Former Marylander Convicted Of Terrorism

Majid Khan Helped Plot Indonesia Bombing, Attempted Assassination

BALTIMORE — A former Baltimore County man was convicted as a terrorist on Wednesday.

Majid Khan, 32, pleaded guilty to helping al-Qaida plot attacks all over the world, including a 2003 car bombing in Indonesia that killed at least a dozen people and the attempted assassination of former Pakistani President Pervez Musharraf.

His plea deal means he’ll face at least 19 years in prison and help convict other accused terrorists.

Michael Greenberger is the University of Maryland’s Center for Health and Homeland Security director. He said Khan’s plea deal means he’ll avoid a possible life sentence and the death penalty in exchange for information that could be extremely valuable in the fight against al-Qaida.

“Let me just say, the impact is huge,” Greenberger said. “He could identify more people than we know of who were involved in the 9/11 attacks and planned attacks thereafter. He could be a very helpful witness to the Defense Department in prosecuting other terrorists who have to go before military commissions.”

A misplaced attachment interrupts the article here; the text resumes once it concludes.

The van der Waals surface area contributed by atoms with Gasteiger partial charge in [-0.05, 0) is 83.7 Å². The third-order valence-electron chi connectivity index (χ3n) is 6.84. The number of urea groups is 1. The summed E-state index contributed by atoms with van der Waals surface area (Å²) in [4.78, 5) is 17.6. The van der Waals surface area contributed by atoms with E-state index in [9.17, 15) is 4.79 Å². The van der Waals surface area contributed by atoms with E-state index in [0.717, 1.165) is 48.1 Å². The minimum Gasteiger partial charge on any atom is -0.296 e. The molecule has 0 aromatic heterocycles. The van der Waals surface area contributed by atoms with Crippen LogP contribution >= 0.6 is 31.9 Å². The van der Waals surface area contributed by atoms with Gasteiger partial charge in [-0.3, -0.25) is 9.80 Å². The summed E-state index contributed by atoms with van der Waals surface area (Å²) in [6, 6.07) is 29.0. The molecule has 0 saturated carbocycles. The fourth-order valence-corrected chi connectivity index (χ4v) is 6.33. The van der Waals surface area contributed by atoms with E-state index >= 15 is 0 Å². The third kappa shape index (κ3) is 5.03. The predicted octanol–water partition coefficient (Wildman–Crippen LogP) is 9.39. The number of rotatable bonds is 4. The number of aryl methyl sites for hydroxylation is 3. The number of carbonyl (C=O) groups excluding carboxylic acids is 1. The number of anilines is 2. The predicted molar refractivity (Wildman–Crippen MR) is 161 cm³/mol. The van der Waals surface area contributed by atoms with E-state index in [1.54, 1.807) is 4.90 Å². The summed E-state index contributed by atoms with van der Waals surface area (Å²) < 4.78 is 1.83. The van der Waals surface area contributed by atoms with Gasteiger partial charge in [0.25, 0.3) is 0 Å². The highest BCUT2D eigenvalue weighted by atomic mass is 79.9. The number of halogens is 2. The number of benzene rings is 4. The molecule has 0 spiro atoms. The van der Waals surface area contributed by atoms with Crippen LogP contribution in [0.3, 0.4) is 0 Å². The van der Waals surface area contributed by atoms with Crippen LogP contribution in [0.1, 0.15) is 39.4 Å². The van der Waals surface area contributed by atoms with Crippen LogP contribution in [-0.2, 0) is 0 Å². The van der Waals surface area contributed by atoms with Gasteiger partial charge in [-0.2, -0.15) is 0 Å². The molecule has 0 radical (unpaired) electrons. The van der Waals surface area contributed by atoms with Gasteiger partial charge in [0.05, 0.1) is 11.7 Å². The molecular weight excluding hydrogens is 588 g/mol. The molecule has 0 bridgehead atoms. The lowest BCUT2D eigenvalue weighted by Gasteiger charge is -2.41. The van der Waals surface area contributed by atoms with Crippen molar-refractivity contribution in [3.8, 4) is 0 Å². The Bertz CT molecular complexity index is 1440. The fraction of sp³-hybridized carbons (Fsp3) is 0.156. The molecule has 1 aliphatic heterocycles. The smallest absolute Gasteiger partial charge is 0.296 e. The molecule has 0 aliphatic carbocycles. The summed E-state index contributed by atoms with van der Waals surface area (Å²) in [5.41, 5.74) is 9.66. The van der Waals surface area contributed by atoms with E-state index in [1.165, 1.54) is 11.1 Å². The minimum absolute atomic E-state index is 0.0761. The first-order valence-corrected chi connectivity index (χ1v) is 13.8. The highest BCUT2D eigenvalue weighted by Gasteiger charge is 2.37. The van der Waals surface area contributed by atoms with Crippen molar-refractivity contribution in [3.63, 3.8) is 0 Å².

Khan was one of 14 terrorism suspects transferred from secret CIA prisons to Guantanamo Bay nearly six year ago.

He’s a Pakistani national who moved to Owings Mills with his family as a teenager in 1996. He was granted asylum within two years.

Khan moved back to Pakistan in 2002, where he met Khalid Sheikh Mohammed, the self-proclaimed mastermind of the Sept. 11 attacks.

According to prosecutors, Khan at one point discussed a plot to blow up underground fuel storage tanks in the U.S.

“He’s been off the street for many years, but even so, what we can learn from what was happening in the immediate wake of 9/11 will be very important, even today, in fending off terrorist attacks,” Greenberger said.

Khan will serve a sentence of no more than 19 years if he cooperates with authorities. Prosecutors said if he doesn’t, his sentence is capped at 25 years.

Khan’s lawyers said their client regrets his actions and “‘wishes he had never been involved with al-Qaida, ever.”

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